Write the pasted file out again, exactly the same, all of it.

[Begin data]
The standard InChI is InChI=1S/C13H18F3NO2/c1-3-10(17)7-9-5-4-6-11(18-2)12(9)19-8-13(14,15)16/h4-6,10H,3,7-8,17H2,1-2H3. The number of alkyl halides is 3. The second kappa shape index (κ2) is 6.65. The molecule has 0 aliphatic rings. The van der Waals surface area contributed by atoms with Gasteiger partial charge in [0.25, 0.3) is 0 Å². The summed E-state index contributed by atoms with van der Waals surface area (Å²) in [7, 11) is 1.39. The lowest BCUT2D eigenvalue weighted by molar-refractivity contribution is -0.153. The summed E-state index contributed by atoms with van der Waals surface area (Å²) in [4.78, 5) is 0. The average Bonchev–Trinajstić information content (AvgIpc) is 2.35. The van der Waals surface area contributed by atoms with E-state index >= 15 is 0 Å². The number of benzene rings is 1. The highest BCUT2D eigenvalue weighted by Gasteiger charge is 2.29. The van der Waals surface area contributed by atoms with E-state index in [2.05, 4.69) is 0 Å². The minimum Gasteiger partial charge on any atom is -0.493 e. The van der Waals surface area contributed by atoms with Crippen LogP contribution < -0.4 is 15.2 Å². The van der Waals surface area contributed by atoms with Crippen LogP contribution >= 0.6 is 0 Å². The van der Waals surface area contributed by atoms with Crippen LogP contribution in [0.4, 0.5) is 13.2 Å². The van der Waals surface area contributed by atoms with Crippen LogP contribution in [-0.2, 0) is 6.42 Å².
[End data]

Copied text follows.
The standard InChI is InChI=1S/C13H18F3NO2/c1-3-10(17)7-9-5-4-6-11(18-2)12(9)19-8-13(14,15)16/h4-6,10H,3,7-8,17H2,1-2H3. The number of alkyl halides is 3. The second kappa shape index (κ2) is 6.65. The molecule has 0 aliphatic rings. The van der Waals surface area contributed by atoms with Gasteiger partial charge in [0.25, 0.3) is 0 Å². The summed E-state index contributed by atoms with van der Waals surface area (Å²) in [7, 11) is 1.39. The lowest BCUT2D eigenvalue weighted by molar-refractivity contribution is -0.153. The summed E-state index contributed by atoms with van der Waals surface area (Å²) in [4.78, 5) is 0. The average Bonchev–Trinajstić information content (AvgIpc) is 2.35. The van der Waals surface area contributed by atoms with E-state index >= 15 is 0 Å². The number of benzene rings is 1. The highest BCUT2D eigenvalue weighted by Gasteiger charge is 2.29. The van der Waals surface area contributed by atoms with E-state index in [2.05, 4.69) is 0 Å². The minimum Gasteiger partial charge on any atom is -0.493 e. The van der Waals surface area contributed by atoms with Crippen LogP contribution < -0.4 is 15.2 Å². The van der Waals surface area contributed by atoms with Crippen LogP contribution >= 0.6 is 0 Å². The van der Waals surface area contributed by atoms with Crippen LogP contribution in [0.4, 0.5) is 13.2 Å². The van der Waals surface area contributed by atoms with Crippen LogP contribution in [-0.2, 0) is 6.42 Å².